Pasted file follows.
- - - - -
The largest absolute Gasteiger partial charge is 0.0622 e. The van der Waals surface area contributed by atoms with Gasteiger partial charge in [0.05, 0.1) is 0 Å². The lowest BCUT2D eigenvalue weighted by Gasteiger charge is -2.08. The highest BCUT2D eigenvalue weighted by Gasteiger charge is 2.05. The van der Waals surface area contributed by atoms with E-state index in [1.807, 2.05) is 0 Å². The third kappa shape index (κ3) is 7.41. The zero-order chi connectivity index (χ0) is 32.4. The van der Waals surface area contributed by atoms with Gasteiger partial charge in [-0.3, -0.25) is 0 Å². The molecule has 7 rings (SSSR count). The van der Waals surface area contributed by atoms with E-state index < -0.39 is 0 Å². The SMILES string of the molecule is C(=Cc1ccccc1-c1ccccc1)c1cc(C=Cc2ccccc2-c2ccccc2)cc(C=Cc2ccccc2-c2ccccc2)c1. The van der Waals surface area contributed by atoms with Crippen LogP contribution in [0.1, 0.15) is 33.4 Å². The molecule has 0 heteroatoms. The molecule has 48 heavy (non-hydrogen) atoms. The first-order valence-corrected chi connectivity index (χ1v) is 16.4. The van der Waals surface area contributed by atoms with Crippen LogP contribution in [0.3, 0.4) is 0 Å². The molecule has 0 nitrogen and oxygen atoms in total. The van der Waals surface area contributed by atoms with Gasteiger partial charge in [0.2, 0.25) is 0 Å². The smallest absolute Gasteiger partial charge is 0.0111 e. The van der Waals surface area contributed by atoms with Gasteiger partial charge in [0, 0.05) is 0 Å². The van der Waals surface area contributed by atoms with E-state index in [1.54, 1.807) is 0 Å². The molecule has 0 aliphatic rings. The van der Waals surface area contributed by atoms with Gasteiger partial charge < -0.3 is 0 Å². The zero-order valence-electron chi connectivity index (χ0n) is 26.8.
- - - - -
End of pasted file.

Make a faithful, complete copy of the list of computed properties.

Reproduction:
The largest absolute Gasteiger partial charge is 0.0622 e. The van der Waals surface area contributed by atoms with Gasteiger partial charge in [0.05, 0.1) is 0 Å². The lowest BCUT2D eigenvalue weighted by Gasteiger charge is -2.08. The highest BCUT2D eigenvalue weighted by Gasteiger charge is 2.05. The van der Waals surface area contributed by atoms with E-state index in [1.807, 2.05) is 0 Å². The third kappa shape index (κ3) is 7.41. The zero-order chi connectivity index (χ0) is 32.4. The van der Waals surface area contributed by atoms with Gasteiger partial charge in [-0.3, -0.25) is 0 Å². The molecule has 7 rings (SSSR count). The van der Waals surface area contributed by atoms with E-state index < -0.39 is 0 Å². The SMILES string of the molecule is C(=Cc1ccccc1-c1ccccc1)c1cc(C=Cc2ccccc2-c2ccccc2)cc(C=Cc2ccccc2-c2ccccc2)c1. The van der Waals surface area contributed by atoms with Crippen LogP contribution in [0.1, 0.15) is 33.4 Å². The molecule has 0 heteroatoms. The molecule has 48 heavy (non-hydrogen) atoms. The first-order valence-corrected chi connectivity index (χ1v) is 16.4. The van der Waals surface area contributed by atoms with Crippen LogP contribution in [0.3, 0.4) is 0 Å². The molecule has 0 nitrogen and oxygen atoms in total. The van der Waals surface area contributed by atoms with Gasteiger partial charge in [0.2, 0.25) is 0 Å². The smallest absolute Gasteiger partial charge is 0.0111 e. The van der Waals surface area contributed by atoms with Gasteiger partial charge in [0, 0.05) is 0 Å². The van der Waals surface area contributed by atoms with E-state index in [1.54, 1.807) is 0 Å². The molecule has 0 aliphatic rings. The van der Waals surface area contributed by atoms with Gasteiger partial charge < -0.3 is 0 Å². The zero-order valence-electron chi connectivity index (χ0n) is 26.8.